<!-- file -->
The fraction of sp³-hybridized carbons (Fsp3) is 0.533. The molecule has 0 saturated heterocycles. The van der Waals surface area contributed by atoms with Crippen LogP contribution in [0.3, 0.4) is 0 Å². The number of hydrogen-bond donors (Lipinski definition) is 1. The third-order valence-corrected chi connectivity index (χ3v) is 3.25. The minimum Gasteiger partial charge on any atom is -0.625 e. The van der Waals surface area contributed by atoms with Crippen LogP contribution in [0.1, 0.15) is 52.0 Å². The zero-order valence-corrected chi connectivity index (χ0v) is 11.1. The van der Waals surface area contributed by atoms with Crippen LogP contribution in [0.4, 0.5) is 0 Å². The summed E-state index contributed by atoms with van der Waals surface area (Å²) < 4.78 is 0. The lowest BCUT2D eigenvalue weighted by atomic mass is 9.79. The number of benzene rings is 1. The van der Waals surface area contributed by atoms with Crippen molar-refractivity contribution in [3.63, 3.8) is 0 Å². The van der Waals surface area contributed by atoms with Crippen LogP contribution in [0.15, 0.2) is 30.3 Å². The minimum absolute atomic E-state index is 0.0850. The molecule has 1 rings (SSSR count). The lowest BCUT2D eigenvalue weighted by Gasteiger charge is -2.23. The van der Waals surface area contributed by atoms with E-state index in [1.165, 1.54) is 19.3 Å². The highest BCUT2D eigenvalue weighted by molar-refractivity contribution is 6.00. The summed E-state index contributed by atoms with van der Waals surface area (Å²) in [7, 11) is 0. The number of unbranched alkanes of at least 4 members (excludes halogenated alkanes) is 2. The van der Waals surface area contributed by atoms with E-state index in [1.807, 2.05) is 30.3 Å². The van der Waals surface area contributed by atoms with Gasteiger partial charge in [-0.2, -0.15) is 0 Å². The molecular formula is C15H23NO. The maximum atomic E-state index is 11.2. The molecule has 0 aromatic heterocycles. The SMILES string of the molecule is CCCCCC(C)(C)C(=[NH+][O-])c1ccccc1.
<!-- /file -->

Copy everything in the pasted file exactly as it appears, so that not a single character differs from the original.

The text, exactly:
The fraction of sp³-hybridized carbons (Fsp3) is 0.533. The molecule has 0 saturated heterocycles. The van der Waals surface area contributed by atoms with Crippen LogP contribution in [0.3, 0.4) is 0 Å². The number of hydrogen-bond donors (Lipinski definition) is 1. The third-order valence-corrected chi connectivity index (χ3v) is 3.25. The minimum Gasteiger partial charge on any atom is -0.625 e. The van der Waals surface area contributed by atoms with Crippen LogP contribution in [0.1, 0.15) is 52.0 Å². The zero-order valence-corrected chi connectivity index (χ0v) is 11.1. The van der Waals surface area contributed by atoms with Crippen LogP contribution in [0.4, 0.5) is 0 Å². The summed E-state index contributed by atoms with van der Waals surface area (Å²) < 4.78 is 0. The lowest BCUT2D eigenvalue weighted by atomic mass is 9.79. The number of benzene rings is 1. The van der Waals surface area contributed by atoms with Crippen molar-refractivity contribution in [3.63, 3.8) is 0 Å². The van der Waals surface area contributed by atoms with Crippen LogP contribution in [0.15, 0.2) is 30.3 Å². The minimum absolute atomic E-state index is 0.0850. The molecule has 1 rings (SSSR count). The lowest BCUT2D eigenvalue weighted by Gasteiger charge is -2.23. The van der Waals surface area contributed by atoms with E-state index in [1.165, 1.54) is 19.3 Å². The highest BCUT2D eigenvalue weighted by molar-refractivity contribution is 6.00. The summed E-state index contributed by atoms with van der Waals surface area (Å²) in [7, 11) is 0. The number of unbranched alkanes of at least 4 members (excludes halogenated alkanes) is 2. The van der Waals surface area contributed by atoms with E-state index in [1.807, 2.05) is 30.3 Å². The van der Waals surface area contributed by atoms with Gasteiger partial charge in [-0.2, -0.15) is 0 Å². The molecular formula is C15H23NO. The maximum atomic E-state index is 11.2. The molecule has 0 aromatic heterocycles. The SMILES string of the molecule is CCCCCC(C)(C)C(=[NH+][O-])c1ccccc1.